Can The Moon Tell Your Fortune?

There are often surprises hidden among the pages of plain-looking medieval manuscripts in Worcester Cathedral Library. Manuscript Q.61 is described in the catalogue as a Manuale Sacerdotum, which means A Handbook for Priests. As you might expect, it is almost all in Latin and it includes instructions on hearing confession, a list of saints’ days, a sermon given by the Archbishop, and parts of the Old Testament. But starting on the reverse side of Folio 42 is a poem written in medieval French, or more exactly, Anglo-Norman, which means French as still spoken and written in England in the thirteenth century! It fills a little more than five manuscript sides, and unlike the surrounding weighty theological texts, it is a popular Lunary or Moon Book, a way of predicting the future similar to astrology.


Image copyright the Dean and Chapter of Worcester Cathedral (UK)


This is what Folio 42 verso looks like – a plain-enough manuscript page, neatly done in two columns with paragraphs divided by rubricated capitals. Many of the lines are quite short which is a clue to it being a poem. And it rhymes! Traditional Anglo-Saxon poetry used alliteration, and rarely rhymed. The Normans brought not only their language, stone castles, churches and the feudal system of government but also a taste for poetry that rhymed! And here are the first four lines enlarged for easier reading:


Image copyright the Dean and Chapter of Worcester Cathedral (UK)


The rather strange-looking French is shown in the first column below. In the second column the Anglo-Norman words have mainly been replaced with spellings that have evolved from those words that should be more understandable to a reader today. They do not read like modern French. The third column is an English translation.



Although quite similar to astrology, a Lunary depends on the Moon and not the stars for its predictions. The prime lune or first moon means the first day of the new moon. Readers can then work out if any day is good or bad for bloodletting, buying and selling, travelling, finding lost possessions, or just for being born. You may have heard that it is twenty-eight days from new moon to new moon. But there are thirty verses in the poem, one for each day as new moons are perceived from the Earth.

Many days begin with a biblical reference: Eve was created on the second day, Cain on the third, Abel on the fourth, and on the fifth Abel sacrificed a lamb. Methuselah was born on the eighth, Noah planted vines on the thirteenth, and the Tower of Babel was built on the fifteenth. The references are all from the Old Testament and some of them are pretty grim. Lot is on day sixteen, Sodom and Gomorrah seventeen, and Pharoah on day twenty-five. These bad days may produce some bad fortune: the child born on Pharoah’s day will have pain and hard labour, the thief will very soon be caught, and illness will be hard to bear.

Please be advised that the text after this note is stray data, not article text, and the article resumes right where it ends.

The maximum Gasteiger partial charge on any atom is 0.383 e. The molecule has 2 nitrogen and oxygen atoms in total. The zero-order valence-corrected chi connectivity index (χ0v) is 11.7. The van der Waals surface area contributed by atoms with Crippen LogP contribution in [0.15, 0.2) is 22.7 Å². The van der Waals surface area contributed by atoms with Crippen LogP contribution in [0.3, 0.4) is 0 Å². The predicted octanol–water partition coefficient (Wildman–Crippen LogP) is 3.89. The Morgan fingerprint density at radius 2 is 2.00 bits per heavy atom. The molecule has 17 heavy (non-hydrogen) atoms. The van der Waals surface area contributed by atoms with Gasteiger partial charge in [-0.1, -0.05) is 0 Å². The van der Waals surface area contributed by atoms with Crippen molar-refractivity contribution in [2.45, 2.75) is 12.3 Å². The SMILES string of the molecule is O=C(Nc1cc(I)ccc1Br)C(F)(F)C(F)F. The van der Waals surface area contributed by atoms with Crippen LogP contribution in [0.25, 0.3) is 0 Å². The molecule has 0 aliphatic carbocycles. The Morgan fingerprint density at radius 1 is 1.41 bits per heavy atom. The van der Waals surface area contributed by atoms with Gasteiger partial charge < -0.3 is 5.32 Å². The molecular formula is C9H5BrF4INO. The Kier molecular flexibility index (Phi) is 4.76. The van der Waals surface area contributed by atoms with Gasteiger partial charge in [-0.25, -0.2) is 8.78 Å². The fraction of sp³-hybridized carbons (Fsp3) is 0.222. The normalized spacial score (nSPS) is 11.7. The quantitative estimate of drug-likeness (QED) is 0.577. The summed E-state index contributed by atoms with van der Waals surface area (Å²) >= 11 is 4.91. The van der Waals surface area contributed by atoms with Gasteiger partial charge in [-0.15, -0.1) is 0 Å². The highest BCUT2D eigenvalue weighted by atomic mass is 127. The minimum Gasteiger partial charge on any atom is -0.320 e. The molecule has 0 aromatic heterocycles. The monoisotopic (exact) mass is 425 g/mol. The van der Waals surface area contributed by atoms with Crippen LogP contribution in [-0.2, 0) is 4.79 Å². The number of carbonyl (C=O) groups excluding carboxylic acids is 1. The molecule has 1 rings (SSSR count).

And what about the Norman French? It can seem very peculiar in its thirteenth-century spelling. But when you get used to the spelling it can be easier:


There are some changes that apply to lots of modern French words. An example is the change from coste to côte, where the letter s has disappeared and the circumflex accent is in place instead. There are many modern French words where this has happened. The words second and labeur perhaps seem a little unusual. Deuxième and travail might spring to mind as modern equivalents. But the earlier versions were indeed from Norman French, and in fact the English words we use today descend from them – they are borrowed from French! In the penultimate line the poet has used the Latin word mulier for wife, and also the Latin accusative case for Evam to make the line rhyme!

It is fortunate that in 1907, Mr H. J. Chaytor copied out the whole of the poem and published it in a academic journal.[1] Since then it has been adopted by the high-status Dictionnaire Étymologique de l’Ancien Français, and also by the more recent Anglo-Norman Dictionary on the Internet.[2] On several occasions forms recorded in this text are the only examples found. An example is the word amaladira which is seen in the seventh line of the poem and refers to things that happen to people born on the first day:



Tim O’Mara



[1] ‘An Anglo-Norman Calendar’ Modern Language Review 1907 (2) H. J. Chaytor



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